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Annexing Kosovo to create ‘Greater Albania’ would shatter peace in Balkans, Russia warns, telling West to help end ‘provocations’

On Sunday, Russia’s Foreign Ministry spokesperson Maria Zakharova hit out at comments from Albanian Prime Minister Edi Rama over the country’s potential union with the Kosovo, which broke off from neighboring Serbia in 2008. According to Zakharova, this goes against a long-standing treaty and could heighten tensions in the region.

“We consider the statement of the Prime Minister on the unification of Albania and Kosovo absolutely unacceptable. The promotion of plans to create a ‘Greater Albania’ grossly contradicts the provisions of UNSCR 1244 and undermines stability in the region,” she said, adding that “we count on an adequate reaction of the Western guardians of the project of Kosovo ‘statehood’ to this blatant provocation.”

On Saturday, Rama announced that his main goal during his political career is the eventual unification of Albania and Kosovo – an aspiration that Moscow said would violate agreed conditions between countries in the region.

“It is especially strange to hear that the violation of the fundamental document for the Kosovo settlement is declared as the key goal of the political career of the leader of one of the countries of the Balkan region,” Zakharova also said in the statement.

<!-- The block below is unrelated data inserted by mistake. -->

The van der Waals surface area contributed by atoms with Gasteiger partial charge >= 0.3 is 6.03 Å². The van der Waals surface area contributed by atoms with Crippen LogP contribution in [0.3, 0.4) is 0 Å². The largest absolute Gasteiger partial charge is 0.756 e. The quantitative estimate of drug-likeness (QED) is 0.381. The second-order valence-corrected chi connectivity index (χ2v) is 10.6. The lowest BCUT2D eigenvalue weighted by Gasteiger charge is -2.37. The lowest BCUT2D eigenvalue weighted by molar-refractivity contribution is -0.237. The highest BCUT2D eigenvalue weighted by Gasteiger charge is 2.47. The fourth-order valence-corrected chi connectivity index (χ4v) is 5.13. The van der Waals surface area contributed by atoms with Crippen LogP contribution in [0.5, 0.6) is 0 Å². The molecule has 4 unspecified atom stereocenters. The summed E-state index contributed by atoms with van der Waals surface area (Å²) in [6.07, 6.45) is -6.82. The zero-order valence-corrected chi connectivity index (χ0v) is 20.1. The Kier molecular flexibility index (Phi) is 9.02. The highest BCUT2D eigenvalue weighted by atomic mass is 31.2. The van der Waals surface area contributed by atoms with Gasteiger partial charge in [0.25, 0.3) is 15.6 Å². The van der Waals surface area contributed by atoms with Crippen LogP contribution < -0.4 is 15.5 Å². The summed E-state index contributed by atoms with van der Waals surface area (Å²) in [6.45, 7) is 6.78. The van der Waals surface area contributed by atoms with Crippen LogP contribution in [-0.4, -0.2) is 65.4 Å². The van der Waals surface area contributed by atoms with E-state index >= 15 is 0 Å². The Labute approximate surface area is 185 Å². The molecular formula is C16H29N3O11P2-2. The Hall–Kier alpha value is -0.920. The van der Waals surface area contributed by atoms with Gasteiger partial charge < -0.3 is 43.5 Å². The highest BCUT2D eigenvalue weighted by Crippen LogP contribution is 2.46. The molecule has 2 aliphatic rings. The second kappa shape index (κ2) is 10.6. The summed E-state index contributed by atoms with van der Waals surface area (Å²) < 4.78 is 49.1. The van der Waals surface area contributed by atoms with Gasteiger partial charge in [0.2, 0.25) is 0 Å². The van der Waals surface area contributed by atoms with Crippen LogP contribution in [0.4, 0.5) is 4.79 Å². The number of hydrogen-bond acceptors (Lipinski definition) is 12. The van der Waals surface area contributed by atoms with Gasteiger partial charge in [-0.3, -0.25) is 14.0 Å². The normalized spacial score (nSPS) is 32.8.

On Monday, Serbia’s Interior Minister, Aleksandr Vulin, said that the country will start to receive the latest new-and-improved weapons and equipment from Russia for Serbian military and police units. Without going into too much detail about the specific weaponry that would be imported from Russia, Vulin did admit that Serbia’s defense “will become much stronger.”

In September, the country’s president, Aleksandar Vučić, said that military deliveries from Russia are expected to arrive by the end of the year, including upgraded anti-tank missile systems and anti-aircraft guns.

Tensions on the Serbia-Kosovo border heated up again in September, leading to Moscow calling on NATO to step up and deescalate the situation. Conflicts in the region have run high ever since Kosovo declared independence from Belgrade in 2008, in a move not recognized by Moscow or by much of the world. The clashes have, however, been reignited after officials in Kosovo prohibited cars with Serbian license plates from entering into its territory, forcing drivers to pay for temporary registrations.

On Monday, only weeks after tensions between the nations came to boiling point, Serbia said that it will neither join NATO nor back anti-Russia sanctions from the US-led bloc. “Serbia will never support sanctions against Russia or anti-Russian hysteria. History has shown that every Russophobia is also Serbophobia,” Interior Minister Vulin said in an interview, adding that “As long as Serbia is ruled by President Vucic, and as long as I am in the security structures, Serbia will not become a NATO member, and we will very strictly take care of maintaining our military neutrality.”

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